The decade of the price rise: Daily Mail graphic from 1979 shows how inflation sent the price of a pint up 236% to 37p and electricity bills QUADRUPLED to £40 a year
- Daily Mail on December 19, 1979 provides an insight to a time arguably worse than current cost-of-living crisis
- Mortgage payments rose by more than 500% in 1970s while many other essentials went up by 200% to 400%
- Prices more than trebled in a decade amid a crash in standard of living following inflation rate of 17% in 1979
- It comes as ONS revealed present-day inflation in Britain was 9% in April, up from already-high 7% in March
The 1970s was a punishing time for Britain’s households with mortgage payments rising by more than 500 per cent across the decade, electricity bills quadrupling and a pint of bitter tripling to 37p over the decade.
And this illustration from the Daily Mail on December 19, 1979 – just seven months after Margaret Thatcher became prime minister – provides an insight into a time arguably even worse than the present cost-of-living crisis.
But if prices were to follow a similar trajectory over the next ten years along the scale as shown in the 1970s graphic, our average monthly mortgage payments would go up from £700 to £4,300 (up 513 per cent) by 2032.
The price of a pint in the pub would rise from £4.07 to £13.68 in the UK or £4.84 to £16.26 in London (up 236 per cent) and the Ofgem energy cap for gas and electricity would rise from £1,971 to £7,167 (up 264 per cent).
In 1979 homeowners had seen a huge rise in the costs of goods and services with prices having more than trebled in a decade amid a crash in the standard of living following an inflation rate of 17 per cent over the previous year.
This illustration from the Daily Mail on December 19, 1979 provides an insight into the cost-of-living crisis during the 1970s
The graphic was above a story in the Daily Mail newspaper that day headlined ‘Decade of the price rise’, which said that ‘if you’ve just taken out a mortgage, wear blue jeans and commute into London each day, you’ll be feeling considerably poorer’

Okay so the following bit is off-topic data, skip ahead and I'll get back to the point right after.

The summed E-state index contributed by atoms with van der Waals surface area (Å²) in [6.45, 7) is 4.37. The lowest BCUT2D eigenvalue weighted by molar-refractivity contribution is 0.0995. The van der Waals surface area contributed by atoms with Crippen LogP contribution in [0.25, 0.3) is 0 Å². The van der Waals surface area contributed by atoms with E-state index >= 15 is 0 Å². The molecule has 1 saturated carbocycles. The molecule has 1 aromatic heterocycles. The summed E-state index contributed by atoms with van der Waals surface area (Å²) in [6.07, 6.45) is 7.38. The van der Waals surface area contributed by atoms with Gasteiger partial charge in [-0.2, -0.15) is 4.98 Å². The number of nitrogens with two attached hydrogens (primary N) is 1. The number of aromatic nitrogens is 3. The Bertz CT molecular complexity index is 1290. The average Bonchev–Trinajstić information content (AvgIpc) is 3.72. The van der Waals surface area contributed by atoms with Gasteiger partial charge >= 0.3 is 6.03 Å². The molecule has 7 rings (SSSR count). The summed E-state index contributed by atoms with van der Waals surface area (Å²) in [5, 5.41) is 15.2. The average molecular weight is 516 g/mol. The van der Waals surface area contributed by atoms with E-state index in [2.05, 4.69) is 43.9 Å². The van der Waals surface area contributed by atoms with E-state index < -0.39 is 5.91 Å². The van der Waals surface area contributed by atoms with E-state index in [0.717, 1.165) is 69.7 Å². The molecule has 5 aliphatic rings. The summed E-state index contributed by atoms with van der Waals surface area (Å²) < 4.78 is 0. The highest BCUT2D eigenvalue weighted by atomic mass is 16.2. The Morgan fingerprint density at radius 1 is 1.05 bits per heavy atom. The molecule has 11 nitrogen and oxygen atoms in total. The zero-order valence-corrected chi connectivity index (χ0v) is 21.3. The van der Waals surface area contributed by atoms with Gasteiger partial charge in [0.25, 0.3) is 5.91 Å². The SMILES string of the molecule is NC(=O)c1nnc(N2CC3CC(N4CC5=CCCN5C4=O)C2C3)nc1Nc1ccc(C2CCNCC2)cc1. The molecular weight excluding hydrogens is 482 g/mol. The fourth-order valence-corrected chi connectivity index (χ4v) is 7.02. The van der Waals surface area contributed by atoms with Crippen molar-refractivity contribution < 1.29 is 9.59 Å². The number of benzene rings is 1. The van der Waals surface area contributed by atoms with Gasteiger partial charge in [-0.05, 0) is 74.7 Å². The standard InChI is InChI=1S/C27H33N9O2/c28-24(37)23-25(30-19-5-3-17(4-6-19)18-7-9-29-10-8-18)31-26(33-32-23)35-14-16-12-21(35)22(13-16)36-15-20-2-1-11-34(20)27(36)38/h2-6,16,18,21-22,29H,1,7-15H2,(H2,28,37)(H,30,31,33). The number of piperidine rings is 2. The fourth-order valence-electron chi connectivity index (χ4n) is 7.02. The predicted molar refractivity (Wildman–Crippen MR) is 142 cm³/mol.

The article is shown in the context of a double-page spread about 1970s economics in the Daily Mail on December 19, 1979
At the time the 1970 £1 had become worth just 30p, and the Mail’s article mourned that the ‘days when a pair of jeans cost £2.50, a pint of bitter 11p and a two-week Spanish holiday for two only £126 have gone forever’.
The graphic was above a story headlined ‘Decade of the price rise’, which said that ‘if you’ve just taken out a mortgage, wear blue jeans and commute into London each day, you’ll be feeling considerably poorer’.
But the article added, tongue in cheek: ‘On the other hand, cigarette, colour TV and washing machine addicts who spend a lot of time in hospital should be feeling considerably more affluent. Hospital beds are still free.’
The concept of a monthly rail season ticket for £59.20, which was the price in 1979 after a rise from £12.30 in 1970, is very much of the past – with even a short commute such as Guildford to London costing £392 a month today.
And the cost of a typical 55-litre tank of petrol in Britain is now £92.20 following the surge in oil and gas prices – up from £70.61 a year ago, and an astonishing rise on the 1979 figure of £6.32, which was itself up from £1.73 in 1970.
Surrounding the feature on the cost of living in the Daily Mail that day were a series of other articles about the economic situation of the 1970s, including one entitled: ‘Credit cards and the plastic revolution’
This table looking at purchasing power of wages was also included in the double-page spread in the Mail in December 1979
The Mail’s article also looked at items which had fallen in price over the 1970s, with the list including ‘records and tapes, fridges, freezers, automatic washing machines, dishwashers, food mixers, cameras, contact lenses, gas bills and umbrellas’
There was also a glossary on the double-page spread of ‘economic speak’, which said: ‘The 1970s were the decade when we all became more conscious of economics, even if we could not always be sure of what the economists’ words meant’